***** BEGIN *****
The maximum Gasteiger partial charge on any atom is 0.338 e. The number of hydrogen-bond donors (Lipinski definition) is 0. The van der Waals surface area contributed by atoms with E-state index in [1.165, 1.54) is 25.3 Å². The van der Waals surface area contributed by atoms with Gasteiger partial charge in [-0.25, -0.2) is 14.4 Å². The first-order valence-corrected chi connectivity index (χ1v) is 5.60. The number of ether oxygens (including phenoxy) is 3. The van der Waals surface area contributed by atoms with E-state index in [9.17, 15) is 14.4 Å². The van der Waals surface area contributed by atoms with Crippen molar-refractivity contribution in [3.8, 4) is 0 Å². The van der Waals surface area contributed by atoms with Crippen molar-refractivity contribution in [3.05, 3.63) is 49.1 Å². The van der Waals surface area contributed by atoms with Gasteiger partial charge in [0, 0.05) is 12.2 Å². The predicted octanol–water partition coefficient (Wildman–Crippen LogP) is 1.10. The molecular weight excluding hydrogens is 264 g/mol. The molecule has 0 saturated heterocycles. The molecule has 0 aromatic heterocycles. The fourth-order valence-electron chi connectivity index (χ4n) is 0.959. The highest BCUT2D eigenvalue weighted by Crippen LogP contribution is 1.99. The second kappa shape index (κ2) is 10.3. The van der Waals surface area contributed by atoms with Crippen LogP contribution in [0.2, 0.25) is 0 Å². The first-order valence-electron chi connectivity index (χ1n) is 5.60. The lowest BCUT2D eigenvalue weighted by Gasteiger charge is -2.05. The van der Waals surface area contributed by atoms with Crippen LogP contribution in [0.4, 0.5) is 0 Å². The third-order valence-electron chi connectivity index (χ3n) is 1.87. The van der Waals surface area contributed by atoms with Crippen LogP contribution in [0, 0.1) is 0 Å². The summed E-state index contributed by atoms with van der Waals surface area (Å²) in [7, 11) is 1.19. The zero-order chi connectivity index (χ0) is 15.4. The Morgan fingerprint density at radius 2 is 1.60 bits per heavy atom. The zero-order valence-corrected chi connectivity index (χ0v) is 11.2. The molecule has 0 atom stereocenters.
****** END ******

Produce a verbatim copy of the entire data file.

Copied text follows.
The maximum Gasteiger partial charge on any atom is 0.338 e. The number of hydrogen-bond donors (Lipinski definition) is 0. The van der Waals surface area contributed by atoms with E-state index in [1.165, 1.54) is 25.3 Å². The van der Waals surface area contributed by atoms with Gasteiger partial charge in [-0.25, -0.2) is 14.4 Å². The first-order valence-corrected chi connectivity index (χ1v) is 5.60. The number of ether oxygens (including phenoxy) is 3. The van der Waals surface area contributed by atoms with E-state index in [9.17, 15) is 14.4 Å². The van der Waals surface area contributed by atoms with Crippen molar-refractivity contribution in [3.8, 4) is 0 Å². The van der Waals surface area contributed by atoms with Crippen molar-refractivity contribution in [3.05, 3.63) is 49.1 Å². The van der Waals surface area contributed by atoms with Gasteiger partial charge in [0, 0.05) is 12.2 Å². The predicted octanol–water partition coefficient (Wildman–Crippen LogP) is 1.10. The molecular weight excluding hydrogens is 264 g/mol. The molecule has 0 saturated heterocycles. The molecule has 0 aromatic heterocycles. The fourth-order valence-electron chi connectivity index (χ4n) is 0.959. The highest BCUT2D eigenvalue weighted by Crippen LogP contribution is 1.99. The second kappa shape index (κ2) is 10.3. The van der Waals surface area contributed by atoms with Crippen LogP contribution in [0.2, 0.25) is 0 Å². The first-order valence-electron chi connectivity index (χ1n) is 5.60. The lowest BCUT2D eigenvalue weighted by Gasteiger charge is -2.05. The van der Waals surface area contributed by atoms with Crippen LogP contribution in [0.4, 0.5) is 0 Å². The third-order valence-electron chi connectivity index (χ3n) is 1.87. The van der Waals surface area contributed by atoms with Crippen LogP contribution in [0, 0.1) is 0 Å². The summed E-state index contributed by atoms with van der Waals surface area (Å²) in [7, 11) is 1.19. The zero-order chi connectivity index (χ0) is 15.4. The Morgan fingerprint density at radius 2 is 1.60 bits per heavy atom. The zero-order valence-corrected chi connectivity index (χ0v) is 11.2. The molecule has 0 atom stereocenters.